- Delta P – otherwise known as differential pressure this can prove fatal when two bodies of water intersect at different levels. If repairing, for example, damaged pipes, when the blockage is removed the water on each side will very quickly level. Potentially creating a release of enormous pressure.
Pursuing a career in underwater welding
Anyone looking to pursue a career in underwater welding will have to be a competent diver as well as a competent welder. There are various underwater welding schools across the globe offering underwater welding courses. Some of the more specialist courses can take as little as six months. However, a commercial diving and general welding course can sometimes take between two and five years. It will obviously depend on the individuals experience, skills and commitment as well as the quality of the underwater welding school.
Underwater Welding FAQ
How much does an underwater welder make an hour?
It will obviously depend upon the type of work, location, the number of projects and availability. However, a qualified underwater welder can expect to make upwards of $26 an hour. It is difficult to put an exact figure on the hourly rate of an underwater welder as many are paid per project. This can be tens of thousands of dollars but they spend the rest of the year looking for additional work. Diving experience will also have a major impact upon the level of remuneration for an individual. There are many welders in the world but few who can bring together diving experience and welding skills.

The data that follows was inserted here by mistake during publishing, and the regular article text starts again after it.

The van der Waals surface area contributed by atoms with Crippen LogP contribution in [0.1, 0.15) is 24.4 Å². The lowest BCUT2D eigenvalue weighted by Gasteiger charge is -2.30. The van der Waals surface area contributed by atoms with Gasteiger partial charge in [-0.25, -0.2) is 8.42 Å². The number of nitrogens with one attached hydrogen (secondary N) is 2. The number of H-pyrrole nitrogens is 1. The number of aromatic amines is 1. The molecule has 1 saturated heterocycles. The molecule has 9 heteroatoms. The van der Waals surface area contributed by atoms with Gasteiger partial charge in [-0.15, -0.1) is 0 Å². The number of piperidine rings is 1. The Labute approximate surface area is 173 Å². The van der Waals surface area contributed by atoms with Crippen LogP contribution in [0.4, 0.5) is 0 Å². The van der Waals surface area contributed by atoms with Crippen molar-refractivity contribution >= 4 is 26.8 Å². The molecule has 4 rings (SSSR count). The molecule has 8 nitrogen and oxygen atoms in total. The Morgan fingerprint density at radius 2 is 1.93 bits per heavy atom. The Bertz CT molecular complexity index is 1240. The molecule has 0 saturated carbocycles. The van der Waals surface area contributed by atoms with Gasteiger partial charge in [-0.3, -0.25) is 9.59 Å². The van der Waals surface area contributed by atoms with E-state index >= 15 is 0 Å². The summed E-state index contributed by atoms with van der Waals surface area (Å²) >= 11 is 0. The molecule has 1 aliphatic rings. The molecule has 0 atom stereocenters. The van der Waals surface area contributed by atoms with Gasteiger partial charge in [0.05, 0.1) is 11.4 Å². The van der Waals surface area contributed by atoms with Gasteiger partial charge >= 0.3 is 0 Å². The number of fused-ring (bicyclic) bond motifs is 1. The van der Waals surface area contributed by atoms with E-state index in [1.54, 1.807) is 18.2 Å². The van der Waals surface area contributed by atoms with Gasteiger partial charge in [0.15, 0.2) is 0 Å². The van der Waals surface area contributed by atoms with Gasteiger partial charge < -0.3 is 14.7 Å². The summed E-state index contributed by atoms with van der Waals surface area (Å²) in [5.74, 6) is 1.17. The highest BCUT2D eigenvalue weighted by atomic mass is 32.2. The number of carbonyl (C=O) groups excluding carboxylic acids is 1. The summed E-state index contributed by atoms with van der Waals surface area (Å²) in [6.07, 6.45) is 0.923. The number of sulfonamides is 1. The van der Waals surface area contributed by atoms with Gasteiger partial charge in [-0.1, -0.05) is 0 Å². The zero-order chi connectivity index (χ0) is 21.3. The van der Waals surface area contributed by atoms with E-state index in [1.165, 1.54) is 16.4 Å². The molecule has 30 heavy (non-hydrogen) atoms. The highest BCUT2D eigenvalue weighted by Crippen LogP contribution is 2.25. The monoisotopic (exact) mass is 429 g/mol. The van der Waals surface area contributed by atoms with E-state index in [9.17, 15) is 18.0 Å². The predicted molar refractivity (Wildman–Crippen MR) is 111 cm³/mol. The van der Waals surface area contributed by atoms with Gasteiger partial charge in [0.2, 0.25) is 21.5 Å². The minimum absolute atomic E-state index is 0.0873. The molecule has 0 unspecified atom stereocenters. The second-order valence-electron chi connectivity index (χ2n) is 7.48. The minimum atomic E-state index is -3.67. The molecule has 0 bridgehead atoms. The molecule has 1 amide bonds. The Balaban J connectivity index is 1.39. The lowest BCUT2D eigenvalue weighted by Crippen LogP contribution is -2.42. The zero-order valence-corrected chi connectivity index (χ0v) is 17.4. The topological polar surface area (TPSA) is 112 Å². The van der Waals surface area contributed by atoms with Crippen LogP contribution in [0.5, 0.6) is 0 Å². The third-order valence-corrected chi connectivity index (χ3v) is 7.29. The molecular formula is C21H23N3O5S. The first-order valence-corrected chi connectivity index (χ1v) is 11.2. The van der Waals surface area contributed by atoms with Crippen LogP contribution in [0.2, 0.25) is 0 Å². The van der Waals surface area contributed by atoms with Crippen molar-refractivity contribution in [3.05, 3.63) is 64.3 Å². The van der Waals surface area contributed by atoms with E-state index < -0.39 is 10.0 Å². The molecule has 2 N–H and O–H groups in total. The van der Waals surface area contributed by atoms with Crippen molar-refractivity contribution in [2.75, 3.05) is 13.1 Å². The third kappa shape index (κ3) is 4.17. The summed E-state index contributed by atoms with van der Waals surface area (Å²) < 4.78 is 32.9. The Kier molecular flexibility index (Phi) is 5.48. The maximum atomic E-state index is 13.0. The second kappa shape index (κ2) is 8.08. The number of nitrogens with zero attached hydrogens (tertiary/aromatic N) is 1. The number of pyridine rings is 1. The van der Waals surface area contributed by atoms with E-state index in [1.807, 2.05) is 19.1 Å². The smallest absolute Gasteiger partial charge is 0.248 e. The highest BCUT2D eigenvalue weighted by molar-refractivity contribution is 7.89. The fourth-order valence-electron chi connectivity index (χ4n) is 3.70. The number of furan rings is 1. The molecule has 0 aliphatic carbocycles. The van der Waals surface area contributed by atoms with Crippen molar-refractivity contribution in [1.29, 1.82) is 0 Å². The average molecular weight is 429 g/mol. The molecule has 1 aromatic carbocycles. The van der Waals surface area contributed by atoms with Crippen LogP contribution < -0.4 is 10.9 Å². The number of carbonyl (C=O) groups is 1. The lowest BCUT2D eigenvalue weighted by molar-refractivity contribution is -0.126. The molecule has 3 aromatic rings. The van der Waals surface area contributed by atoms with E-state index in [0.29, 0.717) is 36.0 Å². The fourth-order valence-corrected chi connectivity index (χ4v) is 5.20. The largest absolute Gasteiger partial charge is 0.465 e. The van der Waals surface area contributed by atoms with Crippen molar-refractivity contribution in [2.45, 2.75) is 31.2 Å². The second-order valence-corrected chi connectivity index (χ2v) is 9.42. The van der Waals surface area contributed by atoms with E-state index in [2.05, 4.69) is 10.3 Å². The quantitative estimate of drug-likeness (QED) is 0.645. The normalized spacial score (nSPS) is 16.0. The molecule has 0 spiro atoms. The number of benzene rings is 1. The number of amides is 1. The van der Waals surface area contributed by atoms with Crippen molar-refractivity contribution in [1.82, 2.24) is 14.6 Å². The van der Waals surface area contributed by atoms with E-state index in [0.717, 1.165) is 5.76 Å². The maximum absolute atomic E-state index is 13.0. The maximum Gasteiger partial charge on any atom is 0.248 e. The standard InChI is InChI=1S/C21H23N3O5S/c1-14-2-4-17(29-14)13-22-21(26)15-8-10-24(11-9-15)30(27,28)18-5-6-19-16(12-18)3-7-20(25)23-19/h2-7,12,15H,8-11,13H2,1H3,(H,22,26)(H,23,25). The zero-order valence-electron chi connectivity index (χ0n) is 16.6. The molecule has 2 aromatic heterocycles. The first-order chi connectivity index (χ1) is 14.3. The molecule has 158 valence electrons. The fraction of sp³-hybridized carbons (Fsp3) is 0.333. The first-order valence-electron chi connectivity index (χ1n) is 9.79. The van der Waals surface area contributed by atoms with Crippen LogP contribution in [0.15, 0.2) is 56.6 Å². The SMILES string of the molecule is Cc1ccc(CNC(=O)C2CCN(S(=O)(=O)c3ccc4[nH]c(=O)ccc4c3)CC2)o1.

How dangerous is underwater welding?
It will surprise many people to learn that the risk of electrocution does not head the list of dangers for underwater welders. As we touched on above, all of the machinery used is waterproofed, a knife switch ensures power is only used when required and all divers wear protective clothing. It is also worth noting that the welding arc creates a path of least resistance between the electrode and the working area thereby reducing the chances of being electrocuted. So what are the main dangers?
The main dangers of welding underwater include decompression sickness, hypothermia, drowning, and explosions and, perhaps most important of all, Delta P. Delta P is a process by which two sides of connected water will automatically rebalance when any blockages are removed. When you bear in mind some of the depths at which deep sea welding can occur, these pressures can be enormous. They have been known to drag divers into pipes, suck in arms and legs and if the injuries don’t get them, the lack of oxygen will. When welding underwater there will usually be a team in constant communication with the underwater welders. They will be ready to enter the water to assist when required.
How much money does an underwater welder make a year?